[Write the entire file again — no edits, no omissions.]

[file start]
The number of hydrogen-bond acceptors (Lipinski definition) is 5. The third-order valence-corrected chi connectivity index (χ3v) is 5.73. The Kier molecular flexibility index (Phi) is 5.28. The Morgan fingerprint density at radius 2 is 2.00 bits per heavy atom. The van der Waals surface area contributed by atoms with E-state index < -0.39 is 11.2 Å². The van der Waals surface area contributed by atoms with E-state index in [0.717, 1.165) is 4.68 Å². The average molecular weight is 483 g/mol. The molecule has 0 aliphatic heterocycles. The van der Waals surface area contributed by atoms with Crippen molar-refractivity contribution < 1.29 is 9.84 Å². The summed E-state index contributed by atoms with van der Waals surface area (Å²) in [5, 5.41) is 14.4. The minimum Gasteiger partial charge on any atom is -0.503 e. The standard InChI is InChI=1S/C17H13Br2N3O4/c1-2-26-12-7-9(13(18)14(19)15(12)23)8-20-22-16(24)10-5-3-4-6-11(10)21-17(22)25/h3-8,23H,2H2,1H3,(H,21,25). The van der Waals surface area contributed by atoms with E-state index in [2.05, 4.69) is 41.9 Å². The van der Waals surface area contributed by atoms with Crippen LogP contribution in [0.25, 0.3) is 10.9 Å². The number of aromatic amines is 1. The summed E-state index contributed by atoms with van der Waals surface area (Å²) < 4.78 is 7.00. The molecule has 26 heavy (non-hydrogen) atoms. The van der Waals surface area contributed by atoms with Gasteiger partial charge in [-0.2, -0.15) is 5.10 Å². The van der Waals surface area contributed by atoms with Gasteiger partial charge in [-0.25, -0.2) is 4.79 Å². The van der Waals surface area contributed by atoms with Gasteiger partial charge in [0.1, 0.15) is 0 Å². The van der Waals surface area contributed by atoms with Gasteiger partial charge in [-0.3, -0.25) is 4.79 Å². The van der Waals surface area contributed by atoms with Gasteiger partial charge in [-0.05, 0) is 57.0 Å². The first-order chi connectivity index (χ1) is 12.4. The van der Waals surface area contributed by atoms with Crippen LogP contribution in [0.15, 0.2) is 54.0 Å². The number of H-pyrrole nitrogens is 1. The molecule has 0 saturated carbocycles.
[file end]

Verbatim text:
The number of hydrogen-bond acceptors (Lipinski definition) is 5. The third-order valence-corrected chi connectivity index (χ3v) is 5.73. The Kier molecular flexibility index (Phi) is 5.28. The Morgan fingerprint density at radius 2 is 2.00 bits per heavy atom. The van der Waals surface area contributed by atoms with E-state index < -0.39 is 11.2 Å². The van der Waals surface area contributed by atoms with E-state index in [0.717, 1.165) is 4.68 Å². The average molecular weight is 483 g/mol. The molecule has 0 aliphatic heterocycles. The van der Waals surface area contributed by atoms with Crippen molar-refractivity contribution < 1.29 is 9.84 Å². The summed E-state index contributed by atoms with van der Waals surface area (Å²) in [5, 5.41) is 14.4. The minimum Gasteiger partial charge on any atom is -0.503 e. The standard InChI is InChI=1S/C17H13Br2N3O4/c1-2-26-12-7-9(13(18)14(19)15(12)23)8-20-22-16(24)10-5-3-4-6-11(10)21-17(22)25/h3-8,23H,2H2,1H3,(H,21,25). The van der Waals surface area contributed by atoms with E-state index in [2.05, 4.69) is 41.9 Å². The van der Waals surface area contributed by atoms with Crippen LogP contribution in [0.25, 0.3) is 10.9 Å². The number of aromatic amines is 1. The summed E-state index contributed by atoms with van der Waals surface area (Å²) < 4.78 is 7.00. The molecule has 26 heavy (non-hydrogen) atoms. The van der Waals surface area contributed by atoms with Gasteiger partial charge in [-0.2, -0.15) is 5.10 Å². The van der Waals surface area contributed by atoms with Gasteiger partial charge in [-0.25, -0.2) is 4.79 Å². The van der Waals surface area contributed by atoms with Gasteiger partial charge in [0.1, 0.15) is 0 Å². The van der Waals surface area contributed by atoms with Gasteiger partial charge in [-0.3, -0.25) is 4.79 Å². The van der Waals surface area contributed by atoms with Gasteiger partial charge in [-0.05, 0) is 57.0 Å². The first-order chi connectivity index (χ1) is 12.4. The van der Waals surface area contributed by atoms with Crippen LogP contribution in [0.15, 0.2) is 54.0 Å². The number of H-pyrrole nitrogens is 1. The molecule has 0 saturated carbocycles.